More to the point, I bet only a handful of people in the world have any idea what the hospital is buying for the $75 million. What could “Chair support” be, other than discretional funds? Tell us.  Five million dollars buys a lot of Medical directors. If there are 100, that is $50,000 each per year. Is that what it takes to convince faculty doctors to use the hospital? I bet no other hospital in town has so many medical directors or pays so much for them. If I were an inspector general I would want to take a look. Our Metro Council members and Auditor’s office should look also. There are some $41 million dollars given to the University by the Hospital for “Professional services, Academic support, and Other.” Give me a break! Money sloshes around in these budgets like water in a tub. Without a real accounting, the consequences of even the University’s announced cut will be impossible to discern. Remember, the responsible posture of our community with respect to the University of Louisville is “to trust, but verify, and get it in writing.”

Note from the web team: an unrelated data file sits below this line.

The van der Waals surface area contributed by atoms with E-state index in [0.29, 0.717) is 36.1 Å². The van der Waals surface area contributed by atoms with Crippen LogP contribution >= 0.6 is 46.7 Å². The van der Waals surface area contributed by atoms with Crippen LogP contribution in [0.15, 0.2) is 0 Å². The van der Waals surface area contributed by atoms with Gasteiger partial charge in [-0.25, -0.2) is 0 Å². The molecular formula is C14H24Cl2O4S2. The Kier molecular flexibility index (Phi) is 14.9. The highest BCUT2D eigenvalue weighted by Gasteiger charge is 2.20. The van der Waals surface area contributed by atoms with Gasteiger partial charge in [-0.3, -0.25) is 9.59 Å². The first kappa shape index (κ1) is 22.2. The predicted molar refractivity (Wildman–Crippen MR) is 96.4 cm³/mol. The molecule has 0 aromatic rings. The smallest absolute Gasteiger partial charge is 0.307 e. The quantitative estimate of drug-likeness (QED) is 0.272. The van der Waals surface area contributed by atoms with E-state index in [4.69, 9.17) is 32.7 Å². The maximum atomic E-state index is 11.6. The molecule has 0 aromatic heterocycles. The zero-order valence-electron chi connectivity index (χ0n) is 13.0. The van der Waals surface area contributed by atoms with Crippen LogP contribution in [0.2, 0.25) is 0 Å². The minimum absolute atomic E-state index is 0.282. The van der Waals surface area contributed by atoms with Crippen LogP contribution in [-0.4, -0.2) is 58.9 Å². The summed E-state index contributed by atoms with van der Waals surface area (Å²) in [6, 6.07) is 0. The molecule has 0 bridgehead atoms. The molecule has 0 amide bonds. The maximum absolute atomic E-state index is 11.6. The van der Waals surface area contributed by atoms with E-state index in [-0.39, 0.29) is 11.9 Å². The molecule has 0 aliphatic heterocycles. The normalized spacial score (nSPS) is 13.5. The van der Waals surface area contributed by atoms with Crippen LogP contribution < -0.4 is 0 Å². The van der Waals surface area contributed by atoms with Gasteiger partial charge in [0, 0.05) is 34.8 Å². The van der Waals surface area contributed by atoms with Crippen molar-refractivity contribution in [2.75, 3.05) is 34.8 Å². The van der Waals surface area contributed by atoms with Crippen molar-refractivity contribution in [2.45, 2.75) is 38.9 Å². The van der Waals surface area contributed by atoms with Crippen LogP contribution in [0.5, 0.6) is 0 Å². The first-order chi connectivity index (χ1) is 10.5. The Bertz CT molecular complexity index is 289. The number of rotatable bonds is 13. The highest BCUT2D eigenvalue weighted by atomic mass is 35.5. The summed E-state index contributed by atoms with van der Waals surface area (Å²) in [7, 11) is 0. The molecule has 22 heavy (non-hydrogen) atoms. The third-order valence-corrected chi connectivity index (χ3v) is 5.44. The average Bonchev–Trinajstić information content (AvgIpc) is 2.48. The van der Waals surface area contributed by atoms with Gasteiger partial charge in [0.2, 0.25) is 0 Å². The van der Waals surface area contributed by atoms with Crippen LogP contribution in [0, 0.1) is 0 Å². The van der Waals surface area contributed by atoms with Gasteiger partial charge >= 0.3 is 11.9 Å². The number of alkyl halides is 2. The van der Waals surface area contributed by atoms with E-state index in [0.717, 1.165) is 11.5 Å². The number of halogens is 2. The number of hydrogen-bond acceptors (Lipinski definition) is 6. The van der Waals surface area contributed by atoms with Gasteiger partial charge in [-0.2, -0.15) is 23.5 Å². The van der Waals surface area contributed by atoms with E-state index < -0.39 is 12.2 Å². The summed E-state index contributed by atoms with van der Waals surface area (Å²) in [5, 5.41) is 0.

The discussion above does not even being to tackle the more than $150 million transferred yearly to the University of Louisville Research Foundation from the clinics and laboratories of the medical center. I suspect even fewer people in the world know where this money comes from or goes. Inquiring minds would like to know. GME means graduate medical education and likely includes housestaff salary for which the hospital receives payment from several government sources. This might be a legitimate pass-through. What has never seemed right to me is why the University should pay rent for the hospital. I think we are due a full explanation of this apparent payment by the Hospital back to the state or its agent  before legislators rattle their budget-cutting sabers at the Hospital again. Frankfort has also made its share of incomprehensible deals with the University.